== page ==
Facts about Epidemiology and Public Health
Researchers in epidemiology and public health sciences study how the environment, lifestyle and genetic factors affect health and the aetiology of disease. This knowledge is used to create methods and approaches for the prevention of disease and ill health.
The original focus of epidemiological research was on infections and deficiencies. In the middle of the 20th century epidemiologists began to look also at common chronic conditions. Great advances have been made in the understanding of the factors affecting the prevalence and risk of such diseases.
Epidemiological research examines the prevalence of various diseases within a population and investigates if there is a correlation with, for example, exposure to hormones, radiation, infectious agents, stress or cigarette smoke, and with conditions such as myocardial infarction, lung cancer, obesity, hypertension etc. This knowledge is then used to develop approaches to disease prevention.
Sweden has unique prerequisites for the pursuit of epidemiological research thanks to our long tradition of personal identity numbers, and a wide variety of registries and biobank collections. This enables research based on very large populations. In addition to biobanks, KI also houses the Swedish Twin Registry
Epidemiological methodology plays an important role in a number of areas of medical research. Important advances have been made by researchers from KI in environmental medicine, occupational medicine and social medicine. At KI epidemiological studies are currently taking place into, amongst other things, the risk factors for cardiovascular disease, cancer and the interactions between genetic factors and the environment. We are also investigating risk factors in the development of allergy in children. Other research at KI has importance, both domestically and internationally, for the risk assessment of airborne pollution, radon and electromagnetic fields.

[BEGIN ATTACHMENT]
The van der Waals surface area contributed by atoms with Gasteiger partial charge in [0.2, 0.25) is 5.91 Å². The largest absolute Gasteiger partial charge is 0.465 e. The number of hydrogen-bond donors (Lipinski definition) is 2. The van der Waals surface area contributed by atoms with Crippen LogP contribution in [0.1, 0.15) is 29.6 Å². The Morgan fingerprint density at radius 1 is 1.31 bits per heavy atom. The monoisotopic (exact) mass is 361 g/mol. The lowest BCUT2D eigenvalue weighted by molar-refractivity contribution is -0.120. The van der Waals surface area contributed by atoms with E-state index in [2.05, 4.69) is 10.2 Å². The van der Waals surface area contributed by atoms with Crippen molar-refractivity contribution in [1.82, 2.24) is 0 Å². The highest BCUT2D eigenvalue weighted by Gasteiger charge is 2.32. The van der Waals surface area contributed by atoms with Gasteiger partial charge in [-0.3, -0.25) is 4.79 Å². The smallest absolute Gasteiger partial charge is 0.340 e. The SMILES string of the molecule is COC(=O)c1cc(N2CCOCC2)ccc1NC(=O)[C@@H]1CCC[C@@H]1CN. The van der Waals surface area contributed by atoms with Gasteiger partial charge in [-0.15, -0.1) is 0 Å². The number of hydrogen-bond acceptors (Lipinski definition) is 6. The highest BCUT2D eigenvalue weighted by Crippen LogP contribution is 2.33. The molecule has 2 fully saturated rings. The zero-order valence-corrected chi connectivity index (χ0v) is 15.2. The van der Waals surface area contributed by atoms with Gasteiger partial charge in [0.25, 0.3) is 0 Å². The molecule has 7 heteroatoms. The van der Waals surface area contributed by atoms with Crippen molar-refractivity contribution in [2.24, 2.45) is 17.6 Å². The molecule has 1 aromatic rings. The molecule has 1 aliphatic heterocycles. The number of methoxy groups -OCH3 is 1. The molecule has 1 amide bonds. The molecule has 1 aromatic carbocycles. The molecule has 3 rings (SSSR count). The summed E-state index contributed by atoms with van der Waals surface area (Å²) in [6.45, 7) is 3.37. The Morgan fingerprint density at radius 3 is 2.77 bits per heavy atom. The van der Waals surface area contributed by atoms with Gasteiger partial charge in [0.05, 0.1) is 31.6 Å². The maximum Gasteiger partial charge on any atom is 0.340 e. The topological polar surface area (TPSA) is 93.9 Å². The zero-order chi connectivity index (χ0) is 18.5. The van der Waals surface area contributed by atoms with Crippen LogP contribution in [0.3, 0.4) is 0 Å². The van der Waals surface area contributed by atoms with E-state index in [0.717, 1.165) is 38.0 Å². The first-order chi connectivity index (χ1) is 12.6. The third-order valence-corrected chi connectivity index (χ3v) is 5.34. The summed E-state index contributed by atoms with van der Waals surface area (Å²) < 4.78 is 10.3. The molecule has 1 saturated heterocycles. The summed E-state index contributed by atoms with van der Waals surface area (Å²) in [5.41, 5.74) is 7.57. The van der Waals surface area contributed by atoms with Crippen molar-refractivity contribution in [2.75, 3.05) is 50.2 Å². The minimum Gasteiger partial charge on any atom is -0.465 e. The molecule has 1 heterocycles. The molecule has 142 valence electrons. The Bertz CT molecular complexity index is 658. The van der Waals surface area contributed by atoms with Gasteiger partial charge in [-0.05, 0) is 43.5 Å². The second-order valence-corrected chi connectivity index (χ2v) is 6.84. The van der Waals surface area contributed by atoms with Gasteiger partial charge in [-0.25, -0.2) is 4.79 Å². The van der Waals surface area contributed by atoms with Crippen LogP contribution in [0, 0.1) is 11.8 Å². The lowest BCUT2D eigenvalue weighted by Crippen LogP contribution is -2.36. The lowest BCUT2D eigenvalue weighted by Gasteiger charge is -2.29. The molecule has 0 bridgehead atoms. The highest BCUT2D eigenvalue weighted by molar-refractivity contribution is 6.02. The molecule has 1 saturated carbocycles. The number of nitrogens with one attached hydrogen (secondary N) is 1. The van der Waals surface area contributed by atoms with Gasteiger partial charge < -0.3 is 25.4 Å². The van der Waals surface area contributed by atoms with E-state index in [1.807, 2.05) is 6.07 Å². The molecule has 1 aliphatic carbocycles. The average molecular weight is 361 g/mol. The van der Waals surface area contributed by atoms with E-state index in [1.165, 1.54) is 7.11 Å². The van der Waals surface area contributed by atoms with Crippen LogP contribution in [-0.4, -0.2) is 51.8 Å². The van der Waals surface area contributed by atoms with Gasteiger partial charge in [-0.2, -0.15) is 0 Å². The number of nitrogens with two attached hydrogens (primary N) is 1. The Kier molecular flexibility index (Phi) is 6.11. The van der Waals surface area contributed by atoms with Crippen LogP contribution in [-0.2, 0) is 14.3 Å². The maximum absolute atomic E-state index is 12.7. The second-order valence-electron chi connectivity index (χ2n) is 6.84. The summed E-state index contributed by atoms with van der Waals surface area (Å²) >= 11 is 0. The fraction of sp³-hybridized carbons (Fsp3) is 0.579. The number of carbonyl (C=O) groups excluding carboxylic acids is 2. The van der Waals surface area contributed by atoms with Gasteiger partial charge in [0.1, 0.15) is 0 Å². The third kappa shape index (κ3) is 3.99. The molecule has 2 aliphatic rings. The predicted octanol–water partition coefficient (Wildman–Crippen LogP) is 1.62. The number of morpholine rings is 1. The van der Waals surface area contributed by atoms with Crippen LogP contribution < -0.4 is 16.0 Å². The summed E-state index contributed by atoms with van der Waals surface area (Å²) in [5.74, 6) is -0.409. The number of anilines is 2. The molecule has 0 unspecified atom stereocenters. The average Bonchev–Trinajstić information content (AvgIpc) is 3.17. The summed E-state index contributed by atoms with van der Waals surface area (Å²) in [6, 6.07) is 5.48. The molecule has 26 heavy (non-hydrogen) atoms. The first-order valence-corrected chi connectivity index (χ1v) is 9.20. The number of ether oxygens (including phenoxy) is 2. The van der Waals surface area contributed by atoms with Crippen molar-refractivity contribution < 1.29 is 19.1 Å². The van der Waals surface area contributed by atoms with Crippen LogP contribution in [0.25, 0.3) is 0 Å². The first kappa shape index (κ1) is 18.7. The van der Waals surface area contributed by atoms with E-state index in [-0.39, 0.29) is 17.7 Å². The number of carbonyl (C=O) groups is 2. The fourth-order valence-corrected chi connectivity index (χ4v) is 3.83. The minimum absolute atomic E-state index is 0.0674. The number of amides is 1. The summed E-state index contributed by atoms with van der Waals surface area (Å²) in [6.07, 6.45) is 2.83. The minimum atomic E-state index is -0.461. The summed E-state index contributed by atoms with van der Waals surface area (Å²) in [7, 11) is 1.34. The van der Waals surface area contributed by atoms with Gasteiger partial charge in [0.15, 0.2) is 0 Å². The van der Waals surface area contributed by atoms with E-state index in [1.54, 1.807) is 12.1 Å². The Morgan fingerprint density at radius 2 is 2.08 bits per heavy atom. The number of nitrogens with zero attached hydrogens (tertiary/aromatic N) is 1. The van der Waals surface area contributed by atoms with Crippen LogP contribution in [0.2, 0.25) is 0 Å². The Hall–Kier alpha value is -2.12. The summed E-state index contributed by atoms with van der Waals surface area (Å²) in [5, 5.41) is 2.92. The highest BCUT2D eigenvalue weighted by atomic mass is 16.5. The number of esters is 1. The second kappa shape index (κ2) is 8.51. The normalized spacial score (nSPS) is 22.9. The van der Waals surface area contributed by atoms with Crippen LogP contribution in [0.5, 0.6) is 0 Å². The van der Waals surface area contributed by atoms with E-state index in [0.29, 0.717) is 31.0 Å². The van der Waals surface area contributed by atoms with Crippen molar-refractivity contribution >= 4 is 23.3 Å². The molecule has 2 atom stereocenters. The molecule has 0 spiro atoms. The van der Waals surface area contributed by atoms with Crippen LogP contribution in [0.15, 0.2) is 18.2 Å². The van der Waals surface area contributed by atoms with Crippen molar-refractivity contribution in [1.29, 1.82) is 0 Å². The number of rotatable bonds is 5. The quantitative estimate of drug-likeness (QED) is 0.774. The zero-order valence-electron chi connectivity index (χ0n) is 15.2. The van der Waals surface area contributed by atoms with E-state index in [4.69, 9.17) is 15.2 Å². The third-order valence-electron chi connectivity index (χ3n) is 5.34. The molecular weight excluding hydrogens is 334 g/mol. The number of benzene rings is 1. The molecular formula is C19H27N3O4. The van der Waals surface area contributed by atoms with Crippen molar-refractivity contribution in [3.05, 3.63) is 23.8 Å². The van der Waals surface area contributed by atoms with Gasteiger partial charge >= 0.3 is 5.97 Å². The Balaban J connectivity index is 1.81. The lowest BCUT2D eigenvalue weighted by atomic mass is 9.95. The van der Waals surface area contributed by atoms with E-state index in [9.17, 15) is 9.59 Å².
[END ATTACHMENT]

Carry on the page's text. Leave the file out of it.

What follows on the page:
Epidemiological methodology has been essential in the evaluation of clinical treatments and preventative actions, for example, the mammography programme. Epidemiology has an important role to play as the demands for efficiency and cost-effectiveness increase the need for healthcare research. Epidemiological methodology is also necessary for molecular biology and molecular genetics as new biological information becomes available. An understanding of the interactions between heredity and environment, childhood and other living conditions can provide insights into the causes of disease.
Public Health Sciences
Public Health Sciences include research studies in order to understand national diseases in society and their connection to way of life and environmental factors. Researchers in International Health are concerned with health problems that are common around the world but rare or never seen in Sweden.
The goal of public health sciences is to manage current threats to public health and problems in the health service system.
In public health sciences, epidemiological methods are often used to clarify diseases occurrence and possible connections with genetic, life-style and environmental factors.
Research in occupational medicine includes how the individual recovers from illness and disease. Also factors behind increasing sick leaves and early retirements are studied, as well as connection between different diseases occurrence and possible connections in health with different professions and groups in society.
Research in biostatistics involves the development and application of statistical methods with the ultimate aim of better health for all. By developing new quantitative methods and making innovative applications to substantive and demanding scientific problems, biostatistical scientists play a central role in the advancement of research in public health, biology, and medicine.
Research in global health concerns health problems which often are related to poverty in low income countries. Global health issues have wide causes and research therefore is multi disciplinary.
The research area comprises mainly HIV and AIDS, tuberculosis, malaria, diarrhoea, pneumonia, sexual and reproductive health, adolescents' health and development), the use of pharmaceuticals and the consequences and causes of deliberate and unintentional injuries, as well as the "Know-Do-Gap" (which is concerned with the failure to use existing knowledge in medical practise).
Examples of projects are research in pregnancy-related diseases and research on the organisation of health care. Research is conducted in cooperation with countries in Africa, Asia and Middle America.